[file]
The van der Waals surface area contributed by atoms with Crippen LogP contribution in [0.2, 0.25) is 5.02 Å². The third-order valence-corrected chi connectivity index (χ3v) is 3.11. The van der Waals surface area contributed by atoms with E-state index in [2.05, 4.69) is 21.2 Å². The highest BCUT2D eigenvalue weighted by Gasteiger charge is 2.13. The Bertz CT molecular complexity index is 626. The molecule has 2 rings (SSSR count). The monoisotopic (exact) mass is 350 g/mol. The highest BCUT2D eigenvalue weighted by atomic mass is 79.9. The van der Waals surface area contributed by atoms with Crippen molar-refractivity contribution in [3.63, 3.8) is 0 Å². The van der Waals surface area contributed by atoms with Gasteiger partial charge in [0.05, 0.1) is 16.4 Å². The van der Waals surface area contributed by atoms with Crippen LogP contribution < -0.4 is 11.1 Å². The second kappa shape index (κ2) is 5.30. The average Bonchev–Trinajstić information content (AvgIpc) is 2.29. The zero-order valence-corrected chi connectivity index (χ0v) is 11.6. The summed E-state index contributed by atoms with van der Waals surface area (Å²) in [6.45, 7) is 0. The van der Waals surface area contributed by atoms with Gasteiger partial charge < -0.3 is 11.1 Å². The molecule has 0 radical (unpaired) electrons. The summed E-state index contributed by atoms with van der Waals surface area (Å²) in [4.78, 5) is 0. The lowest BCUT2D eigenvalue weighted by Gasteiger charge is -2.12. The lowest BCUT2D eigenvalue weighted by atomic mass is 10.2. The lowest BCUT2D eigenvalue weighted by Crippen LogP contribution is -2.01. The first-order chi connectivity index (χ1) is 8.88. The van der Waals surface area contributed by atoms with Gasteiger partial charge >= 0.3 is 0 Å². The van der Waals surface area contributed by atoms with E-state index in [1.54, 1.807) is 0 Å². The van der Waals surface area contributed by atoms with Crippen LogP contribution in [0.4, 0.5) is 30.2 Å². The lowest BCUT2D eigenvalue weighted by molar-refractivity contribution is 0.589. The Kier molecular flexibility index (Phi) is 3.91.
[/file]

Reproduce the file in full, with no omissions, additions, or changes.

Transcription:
The van der Waals surface area contributed by atoms with Crippen LogP contribution in [0.2, 0.25) is 5.02 Å². The third-order valence-corrected chi connectivity index (χ3v) is 3.11. The van der Waals surface area contributed by atoms with E-state index in [2.05, 4.69) is 21.2 Å². The highest BCUT2D eigenvalue weighted by Gasteiger charge is 2.13. The Bertz CT molecular complexity index is 626. The molecule has 2 rings (SSSR count). The monoisotopic (exact) mass is 350 g/mol. The highest BCUT2D eigenvalue weighted by atomic mass is 79.9. The van der Waals surface area contributed by atoms with Crippen molar-refractivity contribution in [3.63, 3.8) is 0 Å². The van der Waals surface area contributed by atoms with Gasteiger partial charge in [0.05, 0.1) is 16.4 Å². The van der Waals surface area contributed by atoms with Crippen LogP contribution < -0.4 is 11.1 Å². The second kappa shape index (κ2) is 5.30. The average Bonchev–Trinajstić information content (AvgIpc) is 2.29. The zero-order valence-corrected chi connectivity index (χ0v) is 11.6. The summed E-state index contributed by atoms with van der Waals surface area (Å²) in [6.45, 7) is 0. The van der Waals surface area contributed by atoms with Gasteiger partial charge < -0.3 is 11.1 Å². The molecule has 0 radical (unpaired) electrons. The summed E-state index contributed by atoms with van der Waals surface area (Å²) in [4.78, 5) is 0. The lowest BCUT2D eigenvalue weighted by Gasteiger charge is -2.12. The lowest BCUT2D eigenvalue weighted by atomic mass is 10.2. The lowest BCUT2D eigenvalue weighted by Crippen LogP contribution is -2.01. The first-order chi connectivity index (χ1) is 8.88. The van der Waals surface area contributed by atoms with Gasteiger partial charge >= 0.3 is 0 Å². The van der Waals surface area contributed by atoms with E-state index in [1.54, 1.807) is 0 Å². The van der Waals surface area contributed by atoms with Crippen LogP contribution in [0.4, 0.5) is 30.2 Å². The lowest BCUT2D eigenvalue weighted by molar-refractivity contribution is 0.589. The Kier molecular flexibility index (Phi) is 3.91.